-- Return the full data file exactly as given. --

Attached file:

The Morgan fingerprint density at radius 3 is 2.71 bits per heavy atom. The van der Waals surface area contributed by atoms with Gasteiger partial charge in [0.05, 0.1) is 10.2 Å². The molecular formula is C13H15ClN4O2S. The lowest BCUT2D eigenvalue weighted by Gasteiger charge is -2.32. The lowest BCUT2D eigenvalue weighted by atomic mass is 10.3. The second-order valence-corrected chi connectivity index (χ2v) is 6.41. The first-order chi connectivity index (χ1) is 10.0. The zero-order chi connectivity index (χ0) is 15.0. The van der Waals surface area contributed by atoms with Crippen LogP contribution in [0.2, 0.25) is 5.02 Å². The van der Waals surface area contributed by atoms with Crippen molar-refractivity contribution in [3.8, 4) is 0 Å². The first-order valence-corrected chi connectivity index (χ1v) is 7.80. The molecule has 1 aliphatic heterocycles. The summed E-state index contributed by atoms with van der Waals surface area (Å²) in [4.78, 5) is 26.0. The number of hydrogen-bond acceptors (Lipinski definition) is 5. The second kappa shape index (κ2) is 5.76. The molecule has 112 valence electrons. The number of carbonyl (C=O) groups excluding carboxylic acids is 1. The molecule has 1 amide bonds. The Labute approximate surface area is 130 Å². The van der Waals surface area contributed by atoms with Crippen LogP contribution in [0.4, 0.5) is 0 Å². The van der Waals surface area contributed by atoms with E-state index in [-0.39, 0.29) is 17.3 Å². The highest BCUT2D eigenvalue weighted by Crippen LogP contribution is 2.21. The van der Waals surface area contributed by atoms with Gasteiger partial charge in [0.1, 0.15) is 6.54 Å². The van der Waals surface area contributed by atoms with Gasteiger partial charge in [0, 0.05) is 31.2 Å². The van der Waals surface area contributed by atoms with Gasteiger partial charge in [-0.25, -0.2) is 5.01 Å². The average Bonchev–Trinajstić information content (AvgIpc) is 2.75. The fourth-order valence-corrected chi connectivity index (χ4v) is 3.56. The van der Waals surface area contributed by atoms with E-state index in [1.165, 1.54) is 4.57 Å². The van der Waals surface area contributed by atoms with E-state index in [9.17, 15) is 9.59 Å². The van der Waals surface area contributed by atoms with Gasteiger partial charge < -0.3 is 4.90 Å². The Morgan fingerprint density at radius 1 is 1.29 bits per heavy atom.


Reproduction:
The Morgan fingerprint density at radius 3 is 2.71 bits per heavy atom. The van der Waals surface area contributed by atoms with Gasteiger partial charge in [0.05, 0.1) is 10.2 Å². The molecular formula is C13H15ClN4O2S. The lowest BCUT2D eigenvalue weighted by Gasteiger charge is -2.32. The lowest BCUT2D eigenvalue weighted by atomic mass is 10.3. The second-order valence-corrected chi connectivity index (χ2v) is 6.41. The first-order chi connectivity index (χ1) is 10.0. The zero-order chi connectivity index (χ0) is 15.0. The van der Waals surface area contributed by atoms with Crippen LogP contribution in [0.2, 0.25) is 5.02 Å². The van der Waals surface area contributed by atoms with Crippen molar-refractivity contribution in [3.8, 4) is 0 Å². The first-order valence-corrected chi connectivity index (χ1v) is 7.80. The molecule has 1 aliphatic heterocycles. The summed E-state index contributed by atoms with van der Waals surface area (Å²) in [4.78, 5) is 26.0. The number of hydrogen-bond acceptors (Lipinski definition) is 5. The second kappa shape index (κ2) is 5.76. The molecule has 112 valence electrons. The number of carbonyl (C=O) groups excluding carboxylic acids is 1. The molecule has 1 amide bonds. The Labute approximate surface area is 130 Å². The van der Waals surface area contributed by atoms with Crippen LogP contribution in [0.4, 0.5) is 0 Å². The van der Waals surface area contributed by atoms with E-state index in [-0.39, 0.29) is 17.3 Å². The highest BCUT2D eigenvalue weighted by Crippen LogP contribution is 2.21. The van der Waals surface area contributed by atoms with Gasteiger partial charge in [0.1, 0.15) is 6.54 Å². The van der Waals surface area contributed by atoms with Gasteiger partial charge in [0, 0.05) is 31.2 Å². The van der Waals surface area contributed by atoms with Gasteiger partial charge in [-0.25, -0.2) is 5.01 Å². The average Bonchev–Trinajstić information content (AvgIpc) is 2.75. The fourth-order valence-corrected chi connectivity index (χ4v) is 3.56. The van der Waals surface area contributed by atoms with E-state index in [1.165, 1.54) is 4.57 Å². The van der Waals surface area contributed by atoms with E-state index in [9.17, 15) is 9.59 Å². The van der Waals surface area contributed by atoms with Gasteiger partial charge < -0.3 is 4.90 Å². The Morgan fingerprint density at radius 1 is 1.29 bits per heavy atom.